1) Randy Johnson
A common thread among World Series heroes is their willingness to sacrifice self for the good of the team. Johnson’s story is no different. Just a day after throwing 107 pitches in Game Six of the 2001 World Series, Johnson returned in the eighth inning of Game Seven with the go-ahead run on base and tore through the middle of the Yankees lineup for 1 1/3 innings. Tony Womack and Luis Gonzalez would play their parts in the bottom of the ninth to tie and win the game, but Johnson and Curt Schilling shared the Series MVP award. Johnson was not just a guy afterward, of course, as he won his fourth-straight Cy Young award in 2002 and found regular season success until his retirement, but his postseason conquests left something to be desired. In four appearances, he went 19 innings, allowed 30 hits, and yielded 16 runs (those numbers include 4 1/3 innings of shutout relief work). Yet because of Johnson’s 2001 heroics, nobody will remember his failures in the postseason thereafter. —R.J. Anderson
2) Orel Hershiser
Orel Hershiser closed 1988 on one of the greatest runs in baseball history, having broken fellow Dodger Don Drysdale’s long-standing record with 59 consecutive scoreless innings and six straight shutouts. After winding up on the short end of his Games One and Three starts against the Mets in the NLCS, he came out of the bullpen to get the save in the 12th inning of a thrilling Game Four—filling in for suspended closer Jay Howell—and spun a five-hit shutout in the decisive Game Seven. He bettered that in the World Series against the heavily-favored A's, twirling a three-hit shutout in Game Two and applying the coup de grâce in Game Five with a complete-game four-hitter and three hits of his own. After taking MVP honors in both rounds of the playoffs, he unanimously won the NL Cy Young thanks to his 23-8, 2.31 ERA line and was named Sports Illustrated's Sportsman of the Year.
No one who saw the Dodgers' meager offense in that postseason could have been surprised that he dropped to 15-15 the following season despite a virtual carbon copy of his stat line; his run support fell from 4.1 runs per game to 3.2. He tore his rotator cuff on April 25, 1990 and missed 13 months; when he returned, he would never again be the dominant hurler he was in 1988-1989, but the Bulldog would grind his way to 204 wins in a career that lasted until 2000, accompanied by a few more October highlights. He stuck with the Dodgers through the strike-shortened 1994 season, then signed with the Indians as soon as the strike ended.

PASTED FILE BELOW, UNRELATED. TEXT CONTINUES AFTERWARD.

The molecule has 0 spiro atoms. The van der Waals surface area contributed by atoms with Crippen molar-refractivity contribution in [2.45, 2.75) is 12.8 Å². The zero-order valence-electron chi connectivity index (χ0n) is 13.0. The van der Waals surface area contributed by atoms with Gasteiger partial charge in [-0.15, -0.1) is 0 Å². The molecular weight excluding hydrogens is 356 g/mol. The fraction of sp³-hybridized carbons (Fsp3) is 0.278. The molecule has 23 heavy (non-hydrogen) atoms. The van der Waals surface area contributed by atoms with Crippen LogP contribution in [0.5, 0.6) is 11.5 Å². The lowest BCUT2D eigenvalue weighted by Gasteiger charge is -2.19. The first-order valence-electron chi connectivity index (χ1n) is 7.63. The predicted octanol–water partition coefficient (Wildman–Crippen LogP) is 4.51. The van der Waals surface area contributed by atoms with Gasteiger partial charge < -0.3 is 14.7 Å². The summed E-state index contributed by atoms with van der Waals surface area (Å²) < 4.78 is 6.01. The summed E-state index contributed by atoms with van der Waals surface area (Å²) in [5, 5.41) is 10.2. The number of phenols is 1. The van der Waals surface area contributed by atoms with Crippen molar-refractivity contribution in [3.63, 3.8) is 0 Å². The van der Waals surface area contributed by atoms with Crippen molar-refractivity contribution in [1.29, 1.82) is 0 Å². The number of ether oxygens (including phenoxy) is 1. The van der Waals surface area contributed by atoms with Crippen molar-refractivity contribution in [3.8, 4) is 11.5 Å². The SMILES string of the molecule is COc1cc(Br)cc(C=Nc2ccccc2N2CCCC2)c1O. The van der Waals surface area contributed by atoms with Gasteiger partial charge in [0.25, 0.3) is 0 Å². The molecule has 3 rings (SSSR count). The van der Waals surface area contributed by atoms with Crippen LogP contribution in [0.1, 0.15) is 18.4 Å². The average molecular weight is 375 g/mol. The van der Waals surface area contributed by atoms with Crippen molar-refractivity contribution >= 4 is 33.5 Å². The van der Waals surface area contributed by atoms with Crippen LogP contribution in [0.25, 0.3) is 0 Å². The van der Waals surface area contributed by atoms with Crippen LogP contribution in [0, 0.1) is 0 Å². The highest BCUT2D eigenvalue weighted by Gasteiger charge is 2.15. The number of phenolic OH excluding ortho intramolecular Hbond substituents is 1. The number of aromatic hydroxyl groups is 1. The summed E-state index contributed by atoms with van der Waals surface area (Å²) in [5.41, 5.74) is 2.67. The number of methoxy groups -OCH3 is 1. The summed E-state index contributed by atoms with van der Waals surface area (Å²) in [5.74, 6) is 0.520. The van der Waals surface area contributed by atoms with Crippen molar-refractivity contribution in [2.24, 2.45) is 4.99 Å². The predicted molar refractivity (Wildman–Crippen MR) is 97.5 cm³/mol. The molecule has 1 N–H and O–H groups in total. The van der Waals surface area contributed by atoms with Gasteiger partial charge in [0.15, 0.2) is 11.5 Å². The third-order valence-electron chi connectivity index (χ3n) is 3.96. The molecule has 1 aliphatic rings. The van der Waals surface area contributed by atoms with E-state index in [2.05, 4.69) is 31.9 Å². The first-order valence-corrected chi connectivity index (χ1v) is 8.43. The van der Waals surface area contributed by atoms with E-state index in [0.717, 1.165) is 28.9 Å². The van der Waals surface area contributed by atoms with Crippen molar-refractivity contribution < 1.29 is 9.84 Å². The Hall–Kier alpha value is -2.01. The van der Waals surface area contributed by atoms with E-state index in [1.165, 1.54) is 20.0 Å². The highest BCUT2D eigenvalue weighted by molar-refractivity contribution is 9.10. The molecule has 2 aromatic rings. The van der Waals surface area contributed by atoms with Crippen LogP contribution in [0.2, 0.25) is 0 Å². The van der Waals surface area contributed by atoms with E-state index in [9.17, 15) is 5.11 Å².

Hershiser enjoyed a renaissance in Cleveland, where he was backed by a fearsome offense—Albert Belle, Manny Ramirez, Jim Thome, Eddie Murray, Carlos Baerga—that cranked out a league-high 5.83 runs per game en route to an MLB-best 100-44 record. Even better, he posted a 1.53 ERA over five postseason starts, combining on a shutout of the Red Sox, beating the Mariners twice, and splitting a pair of decisions against the Braves in the World Series; with his team down 3-1, he outdueled Greg Maddux in Game Five to stave off elimination, but the Braves clinched the championship in the next game. Hershiser helped the Indians to the 1997 World Series as well, but his postseason magic finally ran out; he was tagged for 13 runs in 10 innings over two World Series starts. After bouncing around to the Giants and Mets, he returned to LA for a short-lived reunion in 2000. When he walked off the mound amid an eight-run second inning on June 26—one of many awful starts—Dodger fans recognized that the end had arrived and gave him a warm and lengthy standing ovation in gratitude for his past heroics. —Jay Jaffe
3) Kirk Gibson
Kirk Gibson was the phenom, the homegrown, hometown hero; he was Deion Sanders before there was a Primetime. The anticipation for Gibson’s career knew no boundaries; Hall of Fame Manager Sparky Anderson anointed Gibson as the “Next Mickey Mantle”. Unfortunately, the similarities between the two would be most closely linked by their lack of health when it came to their knees. As a Tiger, Gibson had your typical slugging outfield numbers; he batted .273 as a Tiger and belted 195 regular season homeruns. It was, however, one World Series homerun during the magical Bless You Boys summer of 1984 that forever etched Gibby in Detroit Tigers history.
1984 was a break-out year for Gibson as he belted 27 home runs, stolen 29 bases, knocked in 91 RBIs, and a .282 batting average. This would have been enough most years, but in Game Five of the 1984 World Series versus the San Diego Padres, Gibby strode to the plate with a 5-4 Tigers lead to face Goose Gossage. The story that unfolded from this moment is the stuff of legend; on one hand, you had the fifth-year outfielder who had once been called the “Next Mantle,” and on the other hand, you had a future Hall of Fame reliever who talked his manager into pitching to Gibson. With Sparky yelling "He don't want to walk you!" from the third base dugout, Gibby took aim at Gossage’s 1-0 fastball, then with one mighty swing, he launched that 1-0 pitch into the upper deck in right field of Tiger Stadium. One swing doesn’t normally get remembered, but there isn’t a Detroit Tigers that was alive in 1984 that can’t picture that moment in their minds eye as if they were there.
But this World Series hero wasn’t done there …